“Open me up and you will see / I’m a gallery of broken hearts / I’m beyond repair, let me be / And give me back my broken parts.” –Ingrid Michaelson, “Be OK”
“Sam is a swirl of every age he’s ever been.” –Anne Lamott, North Park University, April 1, 2004
“There is no other cosmic possibility.” —True Love, about our upcoming wedding, 2003-ish
Preface: I don’t write this to glorify the past but to aknowledge it as a way to live more freely, more fully, in the present. Also, I realize that generalizations and tidy dismissals of any subgroup (stereotypes) can happen any time there is a lack of effort to understand another’s viewpoint and place in the world. What I describe as our culture’s view of mothers is just one example.
I was doing a quick search for an aquaintance on LinkedIn and Marino’s name and photo popped up under the search box because the first two letters of their names happened to be the same. LinkedIn thought I might be looking for him, a Virginian friend-turned-sort-of-boyfriend-but-it’s-complicated character from my college years. LinkedIn was very wrong.
Last time I saw his name was a few years ago. Right before he accepted my LinkedIn connection request he changed the profile picture to that photo. That’s a funny happenstance, huh? In the photo he is seated on a stoop or curb in sunglasses, looking stoicly upward-ish. This second time I’ve seen it–caught off guard–I’m reminded of the one photo I took of him. He had to do research at the Ball State library on a warm spring Saturday and invited me to come along. It was late afternoon when we were leaving, the sunlight a low glowy honey gold. I requested he sit on the curb for the shot. He felt awkward and unnatural in front of the lens but I wanted to distill the moment and him in it.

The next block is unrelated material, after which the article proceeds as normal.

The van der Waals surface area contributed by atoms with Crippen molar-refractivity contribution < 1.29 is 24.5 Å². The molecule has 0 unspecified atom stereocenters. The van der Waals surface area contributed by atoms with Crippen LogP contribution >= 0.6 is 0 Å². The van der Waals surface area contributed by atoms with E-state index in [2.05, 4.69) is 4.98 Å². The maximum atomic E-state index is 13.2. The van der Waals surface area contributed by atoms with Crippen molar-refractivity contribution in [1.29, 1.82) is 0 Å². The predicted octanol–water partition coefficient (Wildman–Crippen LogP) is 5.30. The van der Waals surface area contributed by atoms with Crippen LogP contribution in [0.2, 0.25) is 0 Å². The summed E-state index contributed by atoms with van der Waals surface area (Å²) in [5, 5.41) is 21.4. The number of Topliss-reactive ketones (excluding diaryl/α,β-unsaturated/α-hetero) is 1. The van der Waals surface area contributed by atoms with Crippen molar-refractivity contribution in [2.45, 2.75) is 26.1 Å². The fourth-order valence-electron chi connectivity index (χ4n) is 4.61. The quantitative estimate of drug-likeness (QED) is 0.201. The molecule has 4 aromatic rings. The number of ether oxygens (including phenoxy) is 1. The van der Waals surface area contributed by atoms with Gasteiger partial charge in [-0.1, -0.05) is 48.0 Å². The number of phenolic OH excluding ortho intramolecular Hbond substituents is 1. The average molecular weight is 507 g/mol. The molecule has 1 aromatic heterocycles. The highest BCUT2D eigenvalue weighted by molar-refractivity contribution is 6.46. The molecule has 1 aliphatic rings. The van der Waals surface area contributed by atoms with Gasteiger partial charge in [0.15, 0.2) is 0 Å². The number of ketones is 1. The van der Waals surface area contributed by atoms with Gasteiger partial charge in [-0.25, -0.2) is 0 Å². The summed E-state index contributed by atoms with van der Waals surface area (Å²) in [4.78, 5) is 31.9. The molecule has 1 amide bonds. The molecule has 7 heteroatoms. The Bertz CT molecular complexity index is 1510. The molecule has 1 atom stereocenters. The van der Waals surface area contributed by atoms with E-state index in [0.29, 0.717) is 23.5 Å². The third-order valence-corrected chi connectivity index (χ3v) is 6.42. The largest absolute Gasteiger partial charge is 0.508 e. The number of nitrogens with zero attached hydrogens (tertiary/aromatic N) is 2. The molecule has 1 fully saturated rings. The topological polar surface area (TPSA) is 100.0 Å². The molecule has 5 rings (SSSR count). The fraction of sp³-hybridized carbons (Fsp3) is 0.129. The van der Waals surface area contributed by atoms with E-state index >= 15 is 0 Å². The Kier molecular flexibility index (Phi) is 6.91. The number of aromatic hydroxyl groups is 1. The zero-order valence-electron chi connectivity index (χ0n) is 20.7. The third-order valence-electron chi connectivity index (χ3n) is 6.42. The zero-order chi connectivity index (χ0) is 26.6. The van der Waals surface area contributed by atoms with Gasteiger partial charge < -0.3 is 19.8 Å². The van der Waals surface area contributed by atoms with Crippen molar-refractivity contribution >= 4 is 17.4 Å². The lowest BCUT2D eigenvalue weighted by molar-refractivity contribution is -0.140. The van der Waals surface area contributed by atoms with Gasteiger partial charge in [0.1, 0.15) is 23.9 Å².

Social media has that cruel and creepy way of unknowingly reminding us of who and what we’ve worked hard to forget. At night I have dreamt of people long forgotten because Facebook put their face in mine, recklessly boomeranging a situation long passed back to the present. How is it that technology worms into our sleep? What have we lost to an internet so invasively personal?*
I briefly rifled through old memorabilia looking for that picture and did find it boxed up with old photo albums and so many journals in the back of my closet on the floor. True Love’s hanging dress shirts stand guard above them. With the two photos side by side the similarity was notable, confirming my hunch. A journal entry from a post-break-up lunch was nearby in the box. It was probably my idea and I was looking for closure. Apparently, we ate in his campus cafeteria and I had a baked potato. It didn’t go well. He dismissed himself for research, but then I passed him on the road as he was gassing up his new pick-up truck. According to my written account, as I drove up I-69 I composed my own fictional ending in my head. I imagined him rushing out to beat me to my apartment to “profess his undying love.” I don’t remember this. I just read it and hoped I’d meant to exaggerate. I do remember (and didn’t write) that on the drive home I took out my rhinestone nose piercing and forgot about it. I tried to put it back in the next day but it was too late. The hole had closed.